McLeod Park is a 48-acre arena in Florence, South Carolina, large enough to have walking trails, tennis courts, a skateboard park, baseball diamonds and basketball courts on site.
As a child, Zion Williamson spent hours there playing against older competition. One of the lessons Williamson internalized was the need to play through contact.
“You call the error out there, you get labeled soft,” Williamson said. “These experiences from when I was younger really helped me keep my cool today.”
No one can ever accuse Williamson of playing soft. From the moment he stepped on the floor as an NBA rookie, he’s played like a batter blessed with a sharp handle and a 45-inch vertical.
Williamson is already one of the game’s leading goal-scorers, which means it’s inevitable to get ugly a lot. On Wednesday, Williamson drew nine fouls in the Pelicans’ win over the Detroit Pistons. Twice, the Pistons didn’t bother to play the basketball when Williamson raced to the basket, opting instead to wrap Williamson up and take him to the floor.
Williamson had 29 points, 10 rebounds, five assists, one steal and one block. It was another complete effort from the 22-year-old forward, whose Pelicans are in possession of first place in the Western Conference after winning five straight.
Williamson shot 7 of 11 from the free throw line against Detroit. He could have broken the 30-point mark for the fourth time this season had a few more calls been made in his favor.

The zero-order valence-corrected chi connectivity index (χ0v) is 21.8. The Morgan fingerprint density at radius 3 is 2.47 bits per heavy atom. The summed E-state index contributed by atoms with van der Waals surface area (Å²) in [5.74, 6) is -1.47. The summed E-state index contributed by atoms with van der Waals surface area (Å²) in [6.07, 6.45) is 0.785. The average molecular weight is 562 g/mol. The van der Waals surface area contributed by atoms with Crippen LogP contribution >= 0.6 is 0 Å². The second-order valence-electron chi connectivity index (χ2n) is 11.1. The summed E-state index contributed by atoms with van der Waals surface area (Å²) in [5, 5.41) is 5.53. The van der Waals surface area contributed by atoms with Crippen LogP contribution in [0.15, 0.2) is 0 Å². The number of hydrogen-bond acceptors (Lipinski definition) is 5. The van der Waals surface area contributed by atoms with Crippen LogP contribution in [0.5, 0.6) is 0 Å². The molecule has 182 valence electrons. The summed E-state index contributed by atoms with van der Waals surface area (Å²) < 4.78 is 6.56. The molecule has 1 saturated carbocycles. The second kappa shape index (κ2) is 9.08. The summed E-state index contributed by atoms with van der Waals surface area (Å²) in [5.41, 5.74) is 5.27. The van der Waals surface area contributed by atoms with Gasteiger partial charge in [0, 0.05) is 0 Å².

Late in the fourth quarter, Williamson blew past Detroit forward Saddiq Bey to get to the rim. Williamson made a proper layup that extended the Pelicans lead to six with 3:04 remaining. He made the shot despite significant body contact from Detroit center Jalen Duren, which sent Williamson crashing into the basket support.
“Unreal….” Swin Cash, Pelicans vice president of basketball operations, tweeted after the call.
Compared to many NBA stars, Williamson doesn’t spend a significant amount of time each game lobbying the referees to give him a more favorable whistle. He mostly has a stoic approach to being hacked. He draws 5.7 fouls per game, according to NBA.com. That’s the 14th most among all players.
When the opposition gets too physical with Williamson, he has teammates willing to stand up for him. In the second quarter of Wednesday’s game, Williamson caught a lob pass. As Williamson rose to shoot, Pistons wing Alec Burks put his hands around Williamson’s waist and took him to the ground.
Pelicans forward Naji Marshall came rushing to Williamson’s defense. The referees deemed it overzealous, as they gave Marshall a technical foul for going at Burks and exchanging words with him.
“These are our best players,” Marshall said. “Anyone who messes with them, they have to see me.”
Marshall, who scored 17 points, said he was glad to have been involved in a regular season game that was so physical. He said it was a preview of what the games will be like once the playoffs are reached.
“I don’t think we played a physical game all season,” Marshall said. “In practice, when you know each other, you knock on each other. It reminded me a bit of boot camp. I think it was very good for us.”
Williamson kept his cool throughout Wednesday’s game. Williamson will continue to draw a lot of contact because of how often he attacks the rim. His education at McLeod Park taught him how to cope.
“What all the adults tell you there,” Williamson said, “is that’s where you make boys into men.”